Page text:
In August 2006, approximately 16 months after her date last insured, Plaintiff visited a neurosurgeon for evaluation of lower back, leg, and hip pain. (See Tr. 239-40.) An MRI showed lumbar disc degeneration with lateral recess stenosis. (See Tr. 239.) A CT scan revealed a left paracentral shallow disc protrusion at L4-L5 with a posterior tear and diffuse circumferential annular tearing at L5-S1. (Tr. 241-42.) Nerve conduction studies confirmed irritation of the left L5-S1 nerve root (Tr. 243) and a diskogram came back positive at L4-L5 and L5-S1 (Tr. 521-22). In October 2006, Plaintiff underwent decompression and spinal fusion surgery. (Tr. 474-79.) According to Plaintiff, after her surgery, the sciatica in her left leg improved, but her arthritis and back pain worsened. (Tr. 607-08; see also Tr. 505-09, 535, 542, 593.) She further testified that, as of November 2007, she no longer could live alone and moved in with her daughter. (Tr. 608.) In sum, substantial evidence supports the ALJ's finding that Plaintiff's back condition did not become disabling under the Act until after the expiration of her insured status.

Similarly, substantial evidence supports the ALJ's finding that Plaintiff's depression did not warrant a disability determination under the Act, until her symptoms worsened following her surgery in 2006. In that regard, Dr. Susan Hurt performed a consultive psychological evaluation of Plaintiff in March 2004. (Tr. 196-99.) At that time, Plaintiff reported that she had only occasional depressed moods, that she perceived her limitations as entirely physical, and that she did not feel cognitive or emotional functioning issues prevented her from working. (Tr. 196.) Dr. Hurt concluded that Plaintiff had "no cognitive or psychological deficit that would prevent [her] from learning, retaining, and following simple directions or performing simple, repetitive tasks.... [O]utside of physical pain and side effects of pain medication, this evaluation revealed no specific psychological impairment related to [the] capacity [to withstand the stress and pressure of daily work activity]." (Tr. 198-99.)

Consistent with Dr. Hurt's findings, in April 2004, non-examining psychological consultant Dr. Steve Salmony opined that Plaintiff had no medically determinable mental impairment. (Tr. 155.) In November 2004, Plaintiff complained of depression symptoms to her primary care physician, who prescribed medication. (See Tr. 225.) By January 2005, Plaintiff reported that her symptoms had improved. (Id.) Further, in May 2005, Plaintiff described her "nerves" as "doing ok" and noted no problems with her anti-depressant medication. (Tr. 230.) Beyond the medication prescribed by her primary care physician, the record contains no evidence that Plaintiff sought or received counseling or other treatment from a mental health practitioner before the expiration of her insured status. In fact, Plaintiff testified in 2008 that, only after her October 2006 back surgery (nearly a year and a half after her date last insured), did her depression worsen, requiring her to seek mental health treatment. (See Tr. 613-14.) The medical records confirm that she began such treatment in December 2006, nearly two years after her date last insured. (See Tr. 548.)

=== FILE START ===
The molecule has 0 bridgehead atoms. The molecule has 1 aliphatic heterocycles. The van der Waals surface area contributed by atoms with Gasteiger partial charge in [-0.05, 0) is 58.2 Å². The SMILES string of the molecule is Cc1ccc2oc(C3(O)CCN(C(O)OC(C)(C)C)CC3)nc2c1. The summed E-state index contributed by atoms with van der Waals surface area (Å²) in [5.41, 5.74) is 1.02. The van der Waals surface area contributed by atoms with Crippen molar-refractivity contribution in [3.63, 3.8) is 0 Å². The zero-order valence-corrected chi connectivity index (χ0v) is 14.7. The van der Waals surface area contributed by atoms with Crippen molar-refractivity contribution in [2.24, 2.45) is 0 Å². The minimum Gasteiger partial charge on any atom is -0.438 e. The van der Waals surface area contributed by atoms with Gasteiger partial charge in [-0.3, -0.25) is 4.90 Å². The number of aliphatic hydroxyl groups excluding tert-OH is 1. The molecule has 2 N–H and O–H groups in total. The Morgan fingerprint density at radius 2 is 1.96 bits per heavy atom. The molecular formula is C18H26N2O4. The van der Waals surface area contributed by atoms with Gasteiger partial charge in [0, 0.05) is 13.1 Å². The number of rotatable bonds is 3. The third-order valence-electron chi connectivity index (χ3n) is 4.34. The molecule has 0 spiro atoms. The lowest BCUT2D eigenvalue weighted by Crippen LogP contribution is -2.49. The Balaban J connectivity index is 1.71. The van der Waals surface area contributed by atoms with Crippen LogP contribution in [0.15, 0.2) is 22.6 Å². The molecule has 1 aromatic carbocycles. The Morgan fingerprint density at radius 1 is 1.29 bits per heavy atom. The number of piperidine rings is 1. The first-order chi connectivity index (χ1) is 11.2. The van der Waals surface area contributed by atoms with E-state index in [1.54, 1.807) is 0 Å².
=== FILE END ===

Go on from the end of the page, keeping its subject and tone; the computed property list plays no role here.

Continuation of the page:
Notwithstanding the foregoing record evidence substantiating the ALJ's determination that Plaintiff did not qualify as disabled by the time her insured status lapsed, Plaintiff contends the ALJ should have applied SSR 83-20 to establish a disability onset date. (Docket Entry 19 at 5.) In particular, Plaintiff asserts that SSR 83-20 required the ALJ to consult a medical advisor. (Id. at 6.) This argument lacks merit.